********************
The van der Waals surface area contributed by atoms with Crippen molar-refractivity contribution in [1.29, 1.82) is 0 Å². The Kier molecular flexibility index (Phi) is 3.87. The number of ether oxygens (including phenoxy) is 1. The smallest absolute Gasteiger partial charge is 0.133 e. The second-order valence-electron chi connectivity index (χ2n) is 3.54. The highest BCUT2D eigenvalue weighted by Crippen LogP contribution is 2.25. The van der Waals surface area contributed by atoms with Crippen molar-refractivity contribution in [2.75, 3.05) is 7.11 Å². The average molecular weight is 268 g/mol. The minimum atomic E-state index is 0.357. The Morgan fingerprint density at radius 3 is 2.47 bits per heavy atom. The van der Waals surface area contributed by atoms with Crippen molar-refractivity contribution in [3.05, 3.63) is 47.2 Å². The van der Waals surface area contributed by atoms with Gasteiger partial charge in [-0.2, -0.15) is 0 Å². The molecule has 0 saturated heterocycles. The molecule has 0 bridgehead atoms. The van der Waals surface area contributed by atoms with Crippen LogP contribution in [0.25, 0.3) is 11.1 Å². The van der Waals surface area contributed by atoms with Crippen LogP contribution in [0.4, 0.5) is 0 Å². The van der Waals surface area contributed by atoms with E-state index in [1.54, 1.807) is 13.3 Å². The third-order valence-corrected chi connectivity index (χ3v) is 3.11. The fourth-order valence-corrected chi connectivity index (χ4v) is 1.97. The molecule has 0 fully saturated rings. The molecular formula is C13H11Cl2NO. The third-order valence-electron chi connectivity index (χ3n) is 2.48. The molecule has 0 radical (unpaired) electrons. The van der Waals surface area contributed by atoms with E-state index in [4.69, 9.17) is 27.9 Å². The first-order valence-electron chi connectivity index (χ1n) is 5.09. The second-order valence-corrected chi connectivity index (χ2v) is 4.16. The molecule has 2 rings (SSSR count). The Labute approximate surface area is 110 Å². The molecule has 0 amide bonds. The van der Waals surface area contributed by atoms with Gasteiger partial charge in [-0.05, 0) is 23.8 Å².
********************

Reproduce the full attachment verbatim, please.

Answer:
The van der Waals surface area contributed by atoms with Crippen molar-refractivity contribution in [1.29, 1.82) is 0 Å². The Kier molecular flexibility index (Phi) is 3.87. The number of ether oxygens (including phenoxy) is 1. The smallest absolute Gasteiger partial charge is 0.133 e. The second-order valence-electron chi connectivity index (χ2n) is 3.54. The highest BCUT2D eigenvalue weighted by Crippen LogP contribution is 2.25. The van der Waals surface area contributed by atoms with Crippen molar-refractivity contribution in [2.75, 3.05) is 7.11 Å². The average molecular weight is 268 g/mol. The minimum atomic E-state index is 0.357. The Morgan fingerprint density at radius 3 is 2.47 bits per heavy atom. The van der Waals surface area contributed by atoms with Crippen molar-refractivity contribution in [3.05, 3.63) is 47.2 Å². The van der Waals surface area contributed by atoms with Gasteiger partial charge in [-0.2, -0.15) is 0 Å². The molecule has 0 saturated heterocycles. The molecule has 0 bridgehead atoms. The van der Waals surface area contributed by atoms with Crippen LogP contribution in [0.25, 0.3) is 11.1 Å². The van der Waals surface area contributed by atoms with Crippen LogP contribution in [0.4, 0.5) is 0 Å². The van der Waals surface area contributed by atoms with E-state index in [1.54, 1.807) is 13.3 Å². The third-order valence-corrected chi connectivity index (χ3v) is 3.11. The fourth-order valence-corrected chi connectivity index (χ4v) is 1.97. The molecule has 0 fully saturated rings. The molecular formula is C13H11Cl2NO. The third-order valence-electron chi connectivity index (χ3n) is 2.48. The molecule has 0 radical (unpaired) electrons. The van der Waals surface area contributed by atoms with E-state index in [4.69, 9.17) is 27.9 Å². The first-order valence-electron chi connectivity index (χ1n) is 5.09. The second-order valence-corrected chi connectivity index (χ2v) is 4.16. The molecule has 2 rings (SSSR count). The Labute approximate surface area is 110 Å². The molecule has 0 amide bonds. The van der Waals surface area contributed by atoms with Gasteiger partial charge in [-0.05, 0) is 23.8 Å².